You've also got to consider that, by nerfing energy resistance for this spell, you've made it particularly more deadly for use with empower and maximize metamagics, which are easier to apply efficiently to a low level spell than higher level comparatives.
I'll give you this one, the metamagic bit is the one thing that has had me thinking carefully on the subject since I made the ruling.

Even when applying energy resistance to each ray, scorching ray is a high damage spell using the metamagics. An 11th level caster can't empower and maximize a Scorching Ray on their own due to a lack of a 7th level spell slot, but a Lesser Metamagic Rod of Maximize Spell costs only 14000gp. So 3 times a day you're dealing 72 damage if they all hit, and an average of 93 damage if also empowered, for only a 2nd or 4th level spell slot, respectively. Subtracting 30 from these totals instead of 10 is still a pretty good return on investment.


Robert Young wrote:
Even when applying energy resistance to each ray, scorching ray is a high damage spell using the metamagics. An 11th level caster can't empower and maximize a Scorching Ray on their own due to a lack of a 7th level spell slot, but a Lesser Metamagic Rod of Maximize Spell costs only 14000gp. So 3 times a day you're dealing 72 damage if they all hit, and an average of 93 damage if also empowered, for only a 2nd or 4th level spell slot, respectively. Subtracting 30 from these totals instead of 10 is still a pretty good return on investment.

Well, a few things here...

First, at 11th level Resist Energy gives you resistance 30, and would prevent 90 damage if it was applied three times to scorching ray, not 30.

Second, while there aren't a lot of other damaging spells at 2nd level to compare it to, an empowered/maximized scorching ray is still less effective (generally) than an empowered/maximized fireball and more effective than an empowered/maximized magic missile. It seems on par with (or even slightly weaker than) effects like an empowered/maximized touch of idiocy, hypnotic pattern, even flaming sphere (which would be dealing 27 damage a round for up to 11 rounds). Yes, Empower + a rod of metamagic Maximize is a powerful combination and one that highlights some good aspects of scorching ray, but is it any more gamebreaking than the effect of other spells of the same level using the same combination of rods/metamagic?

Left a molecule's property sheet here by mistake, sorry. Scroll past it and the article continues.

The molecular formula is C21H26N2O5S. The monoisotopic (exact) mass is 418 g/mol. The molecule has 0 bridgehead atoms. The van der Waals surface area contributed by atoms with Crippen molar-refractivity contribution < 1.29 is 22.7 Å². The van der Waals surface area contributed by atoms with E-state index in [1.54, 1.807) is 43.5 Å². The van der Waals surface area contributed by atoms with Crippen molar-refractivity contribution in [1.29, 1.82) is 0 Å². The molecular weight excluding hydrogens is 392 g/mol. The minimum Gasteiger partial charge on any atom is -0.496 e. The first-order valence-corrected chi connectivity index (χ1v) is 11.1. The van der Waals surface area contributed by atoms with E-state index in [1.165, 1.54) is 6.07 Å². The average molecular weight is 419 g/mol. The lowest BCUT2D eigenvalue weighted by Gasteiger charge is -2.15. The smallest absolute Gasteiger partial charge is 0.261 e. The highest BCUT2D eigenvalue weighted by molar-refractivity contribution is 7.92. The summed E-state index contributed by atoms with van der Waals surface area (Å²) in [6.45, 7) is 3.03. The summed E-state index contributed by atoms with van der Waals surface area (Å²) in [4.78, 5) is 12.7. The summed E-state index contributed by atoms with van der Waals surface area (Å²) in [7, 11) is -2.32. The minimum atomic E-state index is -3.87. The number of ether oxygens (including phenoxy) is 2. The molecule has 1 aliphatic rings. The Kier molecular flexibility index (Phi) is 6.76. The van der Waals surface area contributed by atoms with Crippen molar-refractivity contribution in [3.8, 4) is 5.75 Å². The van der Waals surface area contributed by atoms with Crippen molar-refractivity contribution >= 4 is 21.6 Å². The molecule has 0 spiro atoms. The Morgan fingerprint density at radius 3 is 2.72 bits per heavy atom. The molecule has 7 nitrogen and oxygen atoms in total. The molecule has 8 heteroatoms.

Grand Lodge

Pathfinder Adventure Path, Starfinder Roleplaying Game Subscriber

Think of it this way. you hit someone with two daggers. or two dagger attacks. If they had damage reduction, it would apply separately to each attack.

Scorching Ray at high levels is like multiple attacks. each ray would come up against fire resistance separately. Spell resistance however is checked once for the entire effect, that's an all or nothing roll.

Dark Archive RPG Superstar Season 9 Top 32

Tell your DM from me:
How much damage would a PC receive from two slam attacks of a fire elemental if the PC had fire resistance 5? Wouldn't you figure the fire damage separately? Same with scorching rays.


LazarX wrote:

Think of it this way. you hit someone with two daggers. or two dagger attacks. If they had damage reduction, it would apply separately to each attack.

Scorching Ray at high levels is like multiple attacks. each ray would come up against fire resistance separately. Spell resistance however is checked once for the entire effect, that's an all or nothing roll.

James Thomas wrote:
Tell your DM from me: How much damage would a PC receive from two slam attacks of a fire elemental if the PC had fire resistance 5? Wouldn't you figure the fire damage separately? Same with scorching rays.

Scorching Ray, unlike both the examples above, and a number of examples people have posted before, delivers all of it's damage simultaneously and notes this in the spell description.

Iterative attacks, multiple slams, multiple casters, none of these things are simultaneous, Scorching Ray is.

The only other spell that delivers similar simultaneous sources of damage is Meteor Swarm, which does specifically note that it's damage is only reduced by energy resistance once.

(As I said before though, By RAW, energy resistance would probably apply to each ray, yes. It's not 100% cut and dry, but it's pretty close. I think at this point we're mostly discussing what impact if any going with the opposite ruling and only applying energy resistance once would have.)


I understand what your yout trying to get at by the timing aspect of this, but the rules clearly state that Energy Resistance is applied to each attack, and since Scorching Ray requires attack rolls this certainly qualifies.

Consider Energy Resistance like Damage Reduction, someone using the Manyshot feat to fire two arrows at the exact same time has to apply damage reduction to each even though it was fired simultaneously, ontop of that, if the character had Sneak Attack they can only apply it to one of those two arrows.